11. 11. Berrak S, Chawla S, Kim S, Quon H, Sherman E, Loevner LA, et al. Diffusion weighted imaging in predicting progression free survival in patients with squamous cell carcinomas of the head and neck treated with induction chemotherapy. Acad Radiol. 2011;18: 1225–1232. pmid:21835649
  12. 12. Nakajo M, Nakajo M, Kajiya Y, Tani A, Kamiyama T, Yonekura R, et al. FDG PET/CT and Diffusion-Weighted Imaging of Head and Neck Squamous Cell Carcinoma. Clin Nucl Med. 2012;37: 475–480. pmid:22475897
  13. 13. Sattler B, Jochimsen T, Barthel H, Sommerfeld K, Stumpp P, Hoffmann K-T, et al. Physical and organizational provision for installation, regulatory requirements and implementation of a simultaneous hybrid PET/MR-imaging system in an integrated research and clinical setting. Magma. 2013;26: 159–171. pmid:23053713
  14. 14. Schwenzer NF, Schraml C, Müller M, Brendle C, Sauter A, Spengler W, et al. Pulmonary lesion assessment: comparison of whole-body hybrid MR/PET and PET/CT imaging—pilot study. Radiology. 2012;264: 551–558. pmid:22653189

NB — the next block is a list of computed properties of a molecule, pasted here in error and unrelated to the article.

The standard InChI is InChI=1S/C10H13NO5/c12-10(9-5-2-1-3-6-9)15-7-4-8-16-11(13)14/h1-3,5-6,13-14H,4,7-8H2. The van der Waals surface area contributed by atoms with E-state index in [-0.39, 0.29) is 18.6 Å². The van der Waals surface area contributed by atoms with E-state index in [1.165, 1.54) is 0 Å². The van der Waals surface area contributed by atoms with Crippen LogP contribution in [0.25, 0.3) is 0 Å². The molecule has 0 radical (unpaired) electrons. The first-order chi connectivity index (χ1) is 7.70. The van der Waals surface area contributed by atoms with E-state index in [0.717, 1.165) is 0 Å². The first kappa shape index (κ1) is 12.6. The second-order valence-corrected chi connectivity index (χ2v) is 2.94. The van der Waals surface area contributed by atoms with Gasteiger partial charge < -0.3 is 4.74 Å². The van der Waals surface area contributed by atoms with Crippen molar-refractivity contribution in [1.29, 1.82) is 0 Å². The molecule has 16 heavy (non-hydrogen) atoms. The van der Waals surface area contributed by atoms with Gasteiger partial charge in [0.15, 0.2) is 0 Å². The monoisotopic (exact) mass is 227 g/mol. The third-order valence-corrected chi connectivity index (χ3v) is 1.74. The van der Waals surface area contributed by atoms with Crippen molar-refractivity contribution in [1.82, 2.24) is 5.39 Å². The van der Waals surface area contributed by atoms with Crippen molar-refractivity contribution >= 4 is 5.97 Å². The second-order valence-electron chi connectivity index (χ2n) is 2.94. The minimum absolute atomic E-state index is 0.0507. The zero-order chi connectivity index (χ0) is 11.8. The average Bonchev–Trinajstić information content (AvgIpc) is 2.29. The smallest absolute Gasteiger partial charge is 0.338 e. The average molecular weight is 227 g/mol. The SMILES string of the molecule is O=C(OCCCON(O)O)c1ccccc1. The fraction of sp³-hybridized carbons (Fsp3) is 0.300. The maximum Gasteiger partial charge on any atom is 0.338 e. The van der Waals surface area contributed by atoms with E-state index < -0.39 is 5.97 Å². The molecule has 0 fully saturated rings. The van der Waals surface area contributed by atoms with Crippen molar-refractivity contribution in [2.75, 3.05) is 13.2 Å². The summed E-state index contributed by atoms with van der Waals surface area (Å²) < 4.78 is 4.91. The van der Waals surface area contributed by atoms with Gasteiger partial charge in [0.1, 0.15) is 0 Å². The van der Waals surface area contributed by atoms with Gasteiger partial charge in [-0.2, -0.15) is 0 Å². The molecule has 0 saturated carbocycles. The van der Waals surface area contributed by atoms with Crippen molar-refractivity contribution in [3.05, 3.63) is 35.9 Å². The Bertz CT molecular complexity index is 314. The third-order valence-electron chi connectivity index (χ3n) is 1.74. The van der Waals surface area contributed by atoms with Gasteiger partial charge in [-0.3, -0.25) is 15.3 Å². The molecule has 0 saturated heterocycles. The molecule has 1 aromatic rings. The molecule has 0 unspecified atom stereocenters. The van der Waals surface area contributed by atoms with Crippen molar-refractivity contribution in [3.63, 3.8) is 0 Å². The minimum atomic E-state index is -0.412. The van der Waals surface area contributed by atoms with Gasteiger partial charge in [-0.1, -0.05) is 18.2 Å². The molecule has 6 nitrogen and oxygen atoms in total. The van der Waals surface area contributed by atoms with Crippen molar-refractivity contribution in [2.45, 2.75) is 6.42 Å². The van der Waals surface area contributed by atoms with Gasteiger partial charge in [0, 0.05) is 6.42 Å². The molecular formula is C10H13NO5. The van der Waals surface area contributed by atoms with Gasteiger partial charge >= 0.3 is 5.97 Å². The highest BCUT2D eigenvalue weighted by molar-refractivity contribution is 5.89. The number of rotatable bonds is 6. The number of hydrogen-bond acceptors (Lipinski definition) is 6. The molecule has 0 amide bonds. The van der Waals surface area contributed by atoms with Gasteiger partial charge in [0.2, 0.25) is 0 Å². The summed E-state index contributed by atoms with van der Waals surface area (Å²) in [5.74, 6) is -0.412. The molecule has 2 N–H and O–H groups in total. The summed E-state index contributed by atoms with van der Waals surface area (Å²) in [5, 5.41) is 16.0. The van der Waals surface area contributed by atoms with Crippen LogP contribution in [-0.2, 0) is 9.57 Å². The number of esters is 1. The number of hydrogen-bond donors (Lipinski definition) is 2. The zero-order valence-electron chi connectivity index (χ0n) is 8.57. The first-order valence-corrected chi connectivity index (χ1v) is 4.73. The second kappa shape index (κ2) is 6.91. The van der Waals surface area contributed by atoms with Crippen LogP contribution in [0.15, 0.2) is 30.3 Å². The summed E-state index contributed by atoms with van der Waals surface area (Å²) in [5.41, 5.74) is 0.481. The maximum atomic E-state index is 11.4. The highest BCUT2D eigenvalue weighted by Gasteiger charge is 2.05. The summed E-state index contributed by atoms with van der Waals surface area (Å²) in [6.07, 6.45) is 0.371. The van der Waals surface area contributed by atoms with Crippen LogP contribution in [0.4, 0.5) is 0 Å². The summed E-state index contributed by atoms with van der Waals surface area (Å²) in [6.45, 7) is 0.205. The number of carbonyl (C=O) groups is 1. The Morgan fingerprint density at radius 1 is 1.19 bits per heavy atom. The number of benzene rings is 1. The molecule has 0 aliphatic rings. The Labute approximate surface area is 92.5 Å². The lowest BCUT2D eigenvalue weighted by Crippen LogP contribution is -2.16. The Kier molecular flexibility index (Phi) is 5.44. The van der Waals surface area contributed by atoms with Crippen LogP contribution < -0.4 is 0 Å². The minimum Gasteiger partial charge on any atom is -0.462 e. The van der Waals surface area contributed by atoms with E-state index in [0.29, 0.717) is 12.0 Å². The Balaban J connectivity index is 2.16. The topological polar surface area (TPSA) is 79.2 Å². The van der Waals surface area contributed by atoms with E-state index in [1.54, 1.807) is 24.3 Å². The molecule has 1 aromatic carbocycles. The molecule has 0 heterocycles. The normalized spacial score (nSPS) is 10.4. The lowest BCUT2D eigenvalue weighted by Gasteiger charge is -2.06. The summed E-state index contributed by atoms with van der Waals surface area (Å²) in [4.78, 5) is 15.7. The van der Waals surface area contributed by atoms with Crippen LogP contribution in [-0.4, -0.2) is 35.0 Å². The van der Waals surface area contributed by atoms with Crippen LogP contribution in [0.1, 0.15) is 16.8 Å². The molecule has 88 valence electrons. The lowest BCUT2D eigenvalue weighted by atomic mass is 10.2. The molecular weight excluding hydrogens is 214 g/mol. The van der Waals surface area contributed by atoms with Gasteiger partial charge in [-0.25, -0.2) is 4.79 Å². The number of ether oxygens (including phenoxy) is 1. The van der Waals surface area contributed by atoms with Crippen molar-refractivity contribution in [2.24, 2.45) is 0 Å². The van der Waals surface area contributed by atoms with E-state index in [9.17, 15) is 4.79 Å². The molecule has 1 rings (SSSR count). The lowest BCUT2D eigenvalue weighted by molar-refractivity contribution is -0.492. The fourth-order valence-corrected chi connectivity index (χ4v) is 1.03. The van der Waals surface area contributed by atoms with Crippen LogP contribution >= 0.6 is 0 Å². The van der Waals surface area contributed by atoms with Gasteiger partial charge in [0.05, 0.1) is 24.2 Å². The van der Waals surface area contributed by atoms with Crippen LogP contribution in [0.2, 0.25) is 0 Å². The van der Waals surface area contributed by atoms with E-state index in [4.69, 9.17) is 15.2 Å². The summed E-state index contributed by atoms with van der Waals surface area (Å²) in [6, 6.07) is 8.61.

15. 15. Bisdas S, Seitz O, Middendorp M, Chambron-Pinho N, Bisdas T, Vogl TJ, et al. An exploratory pilot study into the association between microcirculatory parameters derived by MRI-based pharmacokinetic analysis and glucose utilization estimated by PET-CT imaging in head and neck cancer. Eur Radiol. 2010;20: 2358–2366. pmid:20443116
  16. 16. Tofts PS, Kermode AG. Measurement of the blood-brain barrier permeability and leakage space using dynamic MR imaging. 1. Fundamental concepts. Magn Reson Med. 1991;17: 357–367. pmid:2062210